Developing good habits at an early age and scheduling regular dental visits helps children get a good start on a lifetime of healthy teeth and gums. February is National Children’s Dental Health Month and Dr. Heidi Weinroth, General Pediatrician at Cooper University Health Care recommends that the first dental visit take place by the time a child is 3 years old. During the first dental exam, your dentist will check all your child’s existing teeth for decay, examine your child’s bite and look for any potential problems with gums, jaw and oral tissues. To ease a child into visiting a dentist, it may be helpful to bring them to a sibling or parent dental visit to see first-hand what takes place or read them a book about going to the dentist for the first time. Some helpful dental tips to follow to ensure a child’s teeth stay healthy are:
- Avoid feeding breast milk or formula through the night after 6 months of age
- Finger brush early with water
- Clean out molars of all food particles
- Avoid sticky foods that increase food decay
- Avoid all juices including 100% fruit juice and soda
- Use very small amounts of fluoridated toothpaste before 5 years old
- Instill twice daily brushing as a non-negotiable activity. It’s worth the fight to ensure your child’s teeth stay clean and avoid decay.
A toothbrush and routine brushing builds a healthy and happy lifelong smile!
FREE Child Dental Care Check Ups on February 7
The Dental Hygiene Clinic at Rowan College of Burlington County (RCBC) in partnership with Cooper Medical School at Rowan University (CMSRU) will provide free dental care to children 12 and under during the clinic’s annual Give Kids a Smile Day on Friday, February 7. Services will include screenings, fillings, extraction and restorative treatments, fluoride treatments and sealants, orthodontic evaluation and x-rays. To make an appointment for your child, please call 856-291-4215.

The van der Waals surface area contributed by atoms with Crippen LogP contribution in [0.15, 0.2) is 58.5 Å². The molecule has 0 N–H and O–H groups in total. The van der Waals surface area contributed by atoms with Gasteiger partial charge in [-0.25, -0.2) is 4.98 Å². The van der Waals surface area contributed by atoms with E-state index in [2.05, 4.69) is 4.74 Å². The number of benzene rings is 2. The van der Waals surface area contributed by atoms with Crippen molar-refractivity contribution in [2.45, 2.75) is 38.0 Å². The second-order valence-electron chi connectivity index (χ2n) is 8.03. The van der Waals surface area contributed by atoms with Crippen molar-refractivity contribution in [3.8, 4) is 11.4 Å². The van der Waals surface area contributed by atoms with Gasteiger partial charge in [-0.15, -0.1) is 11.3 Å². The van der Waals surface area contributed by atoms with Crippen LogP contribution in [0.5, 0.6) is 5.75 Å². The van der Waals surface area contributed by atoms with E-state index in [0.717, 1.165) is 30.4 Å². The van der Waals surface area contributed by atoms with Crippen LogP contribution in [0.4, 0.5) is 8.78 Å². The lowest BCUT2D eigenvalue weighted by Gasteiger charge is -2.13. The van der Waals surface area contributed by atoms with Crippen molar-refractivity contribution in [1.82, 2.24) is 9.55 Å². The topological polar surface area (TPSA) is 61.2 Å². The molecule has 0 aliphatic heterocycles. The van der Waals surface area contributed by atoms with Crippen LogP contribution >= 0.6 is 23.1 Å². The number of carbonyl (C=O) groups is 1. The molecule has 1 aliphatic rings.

At Cooper, we believe in family-centered health care, an approach to the planning, delivery and evaluation of care that is grounded in a mutually beneficial partnership among the family, patient and doctor. We listen to and honor your family’s perspectives and choices. Visit Cooper’s General Pediatrics page to learn more about our team and services.
I think it’s a great idea to avoid those sticky foods that will speed up tooth decay over time. My brother is trying to get some habits established in his family so that they don’t have any tooth issues in the future. I’ll be sure to share your article with him soon so that he can get a better idea of how to go about teaching his kids.